What is Aikido?
Aikido, or “The Way of Spiritual Harmony,” is a Japanese martial art which focuses on blending with and then redirecting an attacker’s momentum to one’s advantage.
An Aikido student, or Aikidoka, learns how to avoid and take over, or lead an attacking movement and then apply a take down or throw, often finishing with a joint lock.
Most Aikido schools emphasize understanding the concept of "vital energy" as part of learning not only the physical techniques of Aikido, but also towards the development of a good character.
History of Aikido
Aikido was created in the 1920s by Morihei Ueshiba, often called Osensei (“great teacher”) by Aikidoka.
Ueshiba was influenced by many Jujitsu styles as well as Kenjutsu (Way of the Sword). He was also greatly influenced by a sect of Japanese Shinto religion, Omoto Kyo, which advocated living in harmony with all of life towards enlightenment.
The various schools of modern Aikido reflect these influences to varying degrees. Open handed throwing and take downs followed by joint locks, training with weapons such as the spear, staff and bayonet, and a strong ethical code that the good of all be fostered through training in Aikido, all reflect these influences.
The various schools or styles of Aikido that are practiced today also reflect Ueshiba’s own personal growth as he developed his art from the 1920s through to the 1960s. Different students studying with him through these years further developed differing styles of Aikido and include:
• Yoseikan (Minoru Mochizuki - 1931)
• Yoshinkan (Gozo Shioda - 1955)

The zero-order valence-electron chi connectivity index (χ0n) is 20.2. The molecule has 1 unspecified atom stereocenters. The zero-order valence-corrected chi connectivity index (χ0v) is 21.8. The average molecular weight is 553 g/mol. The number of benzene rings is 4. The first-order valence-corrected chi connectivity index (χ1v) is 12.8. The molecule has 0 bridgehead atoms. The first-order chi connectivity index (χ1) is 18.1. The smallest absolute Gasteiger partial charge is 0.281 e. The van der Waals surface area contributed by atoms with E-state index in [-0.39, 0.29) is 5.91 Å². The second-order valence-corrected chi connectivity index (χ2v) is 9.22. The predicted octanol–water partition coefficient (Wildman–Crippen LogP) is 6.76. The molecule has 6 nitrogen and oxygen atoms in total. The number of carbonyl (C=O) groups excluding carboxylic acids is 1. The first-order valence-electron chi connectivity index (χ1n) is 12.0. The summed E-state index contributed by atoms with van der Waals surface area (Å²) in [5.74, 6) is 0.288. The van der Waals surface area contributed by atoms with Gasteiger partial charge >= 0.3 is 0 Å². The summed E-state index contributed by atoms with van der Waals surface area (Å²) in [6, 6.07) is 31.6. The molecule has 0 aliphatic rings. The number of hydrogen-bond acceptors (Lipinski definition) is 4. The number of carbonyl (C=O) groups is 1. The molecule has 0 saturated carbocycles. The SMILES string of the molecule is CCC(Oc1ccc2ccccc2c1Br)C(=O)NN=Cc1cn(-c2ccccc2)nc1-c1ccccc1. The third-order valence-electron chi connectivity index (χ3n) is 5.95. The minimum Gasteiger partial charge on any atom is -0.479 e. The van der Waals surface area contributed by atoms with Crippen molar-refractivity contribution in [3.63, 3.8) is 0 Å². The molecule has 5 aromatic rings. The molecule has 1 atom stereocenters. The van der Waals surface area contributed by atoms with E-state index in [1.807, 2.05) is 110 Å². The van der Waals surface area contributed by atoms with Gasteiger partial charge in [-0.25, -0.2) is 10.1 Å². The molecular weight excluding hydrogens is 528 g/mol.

• Shodokan (Kenji Tomiki - 1967)
Following Ueshiba’s passing in 1967, other Aikido styles came into existence. Some of the more recent styles are:
• Ki Society
• Iwama Ryu
• Aikido Yushinkai
Philosophy of Aikido
“The secret of Aikido is to harmonize ourselves with the movement of the universe.”
(Source: Morihei Ueshiba)
Aikido as Self-Defense
A well-practiced student of Aikido is able to read dangerous situations well and effectively evade and nullify attacks while subduing an attacker. Although not emphasized by most practitioners, Combat Aikido does exist and can be an effective form of self-defense
Aikido for Kids
Mostly practiced by adults, some Aikido schools do have children’s and/or family programs. It is best to check with the individual school.
Aikido for Adults
Adults searching for spiritual growth coupled with physical exercise are often attracted to Aikido. One can enjoy a light physical workout or a more demanding workout, depending on the individual Aikido school. In general, the older styles involve more punishing falls.
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